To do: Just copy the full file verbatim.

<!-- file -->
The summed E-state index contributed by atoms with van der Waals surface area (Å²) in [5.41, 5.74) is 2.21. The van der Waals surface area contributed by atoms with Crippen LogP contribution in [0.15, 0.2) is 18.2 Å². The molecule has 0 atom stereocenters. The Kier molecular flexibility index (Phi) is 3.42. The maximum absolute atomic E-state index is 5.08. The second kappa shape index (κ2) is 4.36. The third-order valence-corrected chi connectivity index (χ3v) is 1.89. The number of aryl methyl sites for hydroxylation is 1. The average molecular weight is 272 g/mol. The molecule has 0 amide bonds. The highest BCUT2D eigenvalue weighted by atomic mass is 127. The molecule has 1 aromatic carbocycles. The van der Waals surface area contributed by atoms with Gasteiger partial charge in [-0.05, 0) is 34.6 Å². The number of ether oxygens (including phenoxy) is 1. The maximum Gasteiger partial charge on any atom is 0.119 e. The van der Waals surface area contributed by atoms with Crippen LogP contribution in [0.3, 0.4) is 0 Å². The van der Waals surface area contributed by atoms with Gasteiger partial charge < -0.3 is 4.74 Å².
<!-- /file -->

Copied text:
The summed E-state index contributed by atoms with van der Waals surface area (Å²) in [5.41, 5.74) is 2.21. The van der Waals surface area contributed by atoms with Crippen LogP contribution in [0.15, 0.2) is 18.2 Å². The molecule has 0 atom stereocenters. The Kier molecular flexibility index (Phi) is 3.42. The maximum absolute atomic E-state index is 5.08. The second kappa shape index (κ2) is 4.36. The third-order valence-corrected chi connectivity index (χ3v) is 1.89. The number of aryl methyl sites for hydroxylation is 1. The average molecular weight is 272 g/mol. The molecule has 0 amide bonds. The highest BCUT2D eigenvalue weighted by atomic mass is 127. The molecule has 1 aromatic carbocycles. The van der Waals surface area contributed by atoms with Gasteiger partial charge in [-0.05, 0) is 34.6 Å². The number of ether oxygens (including phenoxy) is 1. The maximum Gasteiger partial charge on any atom is 0.119 e. The van der Waals surface area contributed by atoms with Crippen LogP contribution in [0.3, 0.4) is 0 Å². The van der Waals surface area contributed by atoms with Gasteiger partial charge < -0.3 is 4.74 Å².